Colorado Theater Shooting: James Holmes in Court to Hear Charges

VIDEO: The alleged gunman potentially faces hundreds of charges for the movie theater
WATCH James Holmes to Be Charged for Aurora, Colo., Shooting

Accused mass murderer James Holmes will face a judge later this morning to hear the charges against him in the massacre at an Aurora, Colo., movie theater.

Holmes is expected to face 12 counts of murder in the first degree and potentially hundreds of other counts including attempted murder and assault.

Holmes, 24, is accused of going on a shooting spree in the theater during a midnight showing of "The Dark Knight Rises" on July 20. Twelve people were killed and 58 wounded in the worst mass shooting in modern US history.

"There's probably charges that can be brought [on behalf] of anybody who was present. The state will need to decide how they approach all of those charges," said former public defender David Kaplan, former head of the Colorado public defender's office.

This will be the second time Holmes has appeared in court. His first appearance in court on July 23 raised questions among some observers about his mental competency. The suspected shooter appeared dazed with his head drooping at times.

The judge will also hear arguments today about a package Holmes mailed to his psychiatrist at the University of Colorado, Lynne Fenton. Holmes' attorneys filed a motion Friday demanding that the court "immediately produce all discovery pertaining to the seizure of the package."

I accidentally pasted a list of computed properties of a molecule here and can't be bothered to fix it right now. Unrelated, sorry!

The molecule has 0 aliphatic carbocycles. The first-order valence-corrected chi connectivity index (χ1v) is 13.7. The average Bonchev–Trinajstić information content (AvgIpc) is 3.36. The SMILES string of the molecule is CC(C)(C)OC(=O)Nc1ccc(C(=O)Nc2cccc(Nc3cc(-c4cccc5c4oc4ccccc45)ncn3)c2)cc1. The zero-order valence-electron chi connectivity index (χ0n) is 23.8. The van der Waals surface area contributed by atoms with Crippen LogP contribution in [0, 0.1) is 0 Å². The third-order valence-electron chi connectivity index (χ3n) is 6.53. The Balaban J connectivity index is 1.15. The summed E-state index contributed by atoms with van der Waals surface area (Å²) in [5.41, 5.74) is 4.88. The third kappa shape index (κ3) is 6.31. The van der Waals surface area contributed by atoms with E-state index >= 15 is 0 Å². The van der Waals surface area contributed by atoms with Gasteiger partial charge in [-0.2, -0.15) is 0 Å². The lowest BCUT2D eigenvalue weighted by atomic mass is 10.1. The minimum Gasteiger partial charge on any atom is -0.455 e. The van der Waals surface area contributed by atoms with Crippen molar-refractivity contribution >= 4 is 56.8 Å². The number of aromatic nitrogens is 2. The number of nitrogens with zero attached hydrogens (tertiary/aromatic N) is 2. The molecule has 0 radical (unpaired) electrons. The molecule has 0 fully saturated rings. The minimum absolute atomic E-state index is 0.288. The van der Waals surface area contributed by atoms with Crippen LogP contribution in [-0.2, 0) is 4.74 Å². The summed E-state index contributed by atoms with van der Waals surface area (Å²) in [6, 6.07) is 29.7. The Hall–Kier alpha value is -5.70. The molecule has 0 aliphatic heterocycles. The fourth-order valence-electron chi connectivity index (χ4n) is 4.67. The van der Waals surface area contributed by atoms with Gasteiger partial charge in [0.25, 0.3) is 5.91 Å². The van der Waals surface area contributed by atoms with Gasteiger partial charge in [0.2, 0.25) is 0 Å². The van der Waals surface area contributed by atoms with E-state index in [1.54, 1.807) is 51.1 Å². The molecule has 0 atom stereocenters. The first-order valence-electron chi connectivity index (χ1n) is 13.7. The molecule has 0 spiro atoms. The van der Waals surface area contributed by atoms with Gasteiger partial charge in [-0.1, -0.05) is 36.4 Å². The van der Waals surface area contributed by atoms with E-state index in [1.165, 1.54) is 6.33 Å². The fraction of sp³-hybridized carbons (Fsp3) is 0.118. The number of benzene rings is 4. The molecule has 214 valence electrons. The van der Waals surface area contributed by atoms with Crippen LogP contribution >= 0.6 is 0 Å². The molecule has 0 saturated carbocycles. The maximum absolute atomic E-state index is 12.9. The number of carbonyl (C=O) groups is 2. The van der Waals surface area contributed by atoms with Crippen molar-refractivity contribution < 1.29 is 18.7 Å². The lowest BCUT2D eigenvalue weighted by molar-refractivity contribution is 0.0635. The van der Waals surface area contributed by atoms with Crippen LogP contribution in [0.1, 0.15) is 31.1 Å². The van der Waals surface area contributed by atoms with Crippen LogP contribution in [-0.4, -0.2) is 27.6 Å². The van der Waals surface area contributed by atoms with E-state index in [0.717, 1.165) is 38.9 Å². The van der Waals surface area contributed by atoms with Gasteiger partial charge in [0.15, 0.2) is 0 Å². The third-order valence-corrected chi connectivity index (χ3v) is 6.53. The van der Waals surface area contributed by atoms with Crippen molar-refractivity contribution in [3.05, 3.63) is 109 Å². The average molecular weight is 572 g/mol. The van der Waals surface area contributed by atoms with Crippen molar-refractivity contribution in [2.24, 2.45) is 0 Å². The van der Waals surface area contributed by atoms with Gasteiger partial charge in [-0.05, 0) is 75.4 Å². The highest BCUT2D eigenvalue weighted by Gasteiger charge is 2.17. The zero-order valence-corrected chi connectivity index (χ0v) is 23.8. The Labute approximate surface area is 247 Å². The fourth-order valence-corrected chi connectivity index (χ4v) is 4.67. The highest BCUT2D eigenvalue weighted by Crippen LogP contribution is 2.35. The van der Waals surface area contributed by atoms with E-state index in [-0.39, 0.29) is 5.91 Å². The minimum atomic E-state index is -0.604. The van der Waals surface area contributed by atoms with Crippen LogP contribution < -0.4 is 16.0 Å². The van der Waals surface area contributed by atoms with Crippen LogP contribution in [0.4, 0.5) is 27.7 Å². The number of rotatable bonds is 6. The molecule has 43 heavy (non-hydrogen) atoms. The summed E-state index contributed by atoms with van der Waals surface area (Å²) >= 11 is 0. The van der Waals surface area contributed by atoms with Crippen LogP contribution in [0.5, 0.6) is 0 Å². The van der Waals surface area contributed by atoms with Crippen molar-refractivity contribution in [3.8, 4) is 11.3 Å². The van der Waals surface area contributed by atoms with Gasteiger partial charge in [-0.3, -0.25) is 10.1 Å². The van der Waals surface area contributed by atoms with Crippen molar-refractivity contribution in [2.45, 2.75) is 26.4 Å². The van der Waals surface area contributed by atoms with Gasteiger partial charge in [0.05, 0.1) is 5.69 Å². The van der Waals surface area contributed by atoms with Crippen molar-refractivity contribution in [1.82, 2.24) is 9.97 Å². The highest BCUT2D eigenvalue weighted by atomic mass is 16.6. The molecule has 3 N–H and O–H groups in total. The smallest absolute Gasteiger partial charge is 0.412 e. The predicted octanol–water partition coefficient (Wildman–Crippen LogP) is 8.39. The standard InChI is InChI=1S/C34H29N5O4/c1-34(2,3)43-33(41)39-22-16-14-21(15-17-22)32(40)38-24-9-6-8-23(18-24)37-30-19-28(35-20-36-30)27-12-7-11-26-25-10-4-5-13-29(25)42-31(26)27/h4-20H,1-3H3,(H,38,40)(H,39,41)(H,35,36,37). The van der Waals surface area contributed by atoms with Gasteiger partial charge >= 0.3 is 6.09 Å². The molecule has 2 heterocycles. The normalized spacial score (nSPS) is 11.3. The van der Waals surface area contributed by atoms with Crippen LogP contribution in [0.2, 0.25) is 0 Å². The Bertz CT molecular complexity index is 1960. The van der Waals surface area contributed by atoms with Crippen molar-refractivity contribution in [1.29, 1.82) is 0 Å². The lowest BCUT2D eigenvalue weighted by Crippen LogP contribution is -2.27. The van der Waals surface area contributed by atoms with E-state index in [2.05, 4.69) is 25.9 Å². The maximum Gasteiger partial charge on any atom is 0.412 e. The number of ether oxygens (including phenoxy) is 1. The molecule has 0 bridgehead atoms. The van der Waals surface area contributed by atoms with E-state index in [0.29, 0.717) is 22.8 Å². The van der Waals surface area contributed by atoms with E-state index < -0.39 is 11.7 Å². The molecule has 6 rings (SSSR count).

Holmes' attorneys claim that seizing the package was a breach of confidentiality and they accuse the government of leaking the existence of the package to the media.

"The government's disclosure of this confidential and privileged information has placed Mr. Holmes' constitutional rights to due process and a fair trial by an impartial jury in serious jeopardy," his attorneys wrote.

Holmes' attorneys say the package is confidential communication between patient and doctor.

Fenton never received the package, but legal experts say that if Holmes ever made specific threats in their meetings, Fenton had an obligation to report them.

"It's called duty to warn or duty to protect," threat assessment psychologist Marisa Randazzo said.

When investigators first found the package on July 23 in the mailroom at the University of Colorado, where Holmes recently dropped out as a neuroscience student, they were so concerned that it -- like Holmes' apartment -- would be rigged with explosives, they sent in a robot to handle it.

Investigators are analyzing a notebook believed to be written by Holmes that could be a roadmap to a massacre.

Inside the notebook they reportedly found plans for a massacre, including drawings of a stick-figure gunman mowing down his victims.

The Arapahoe County District Attorney's office, representing the state, filed an objection to the motion and asked that it be denied. The DA said that the motion by Holmes's attorneys was "based on certain factual assumptions that are not established by evidence and that the People believe are of dubious validity, if not outright incorrect."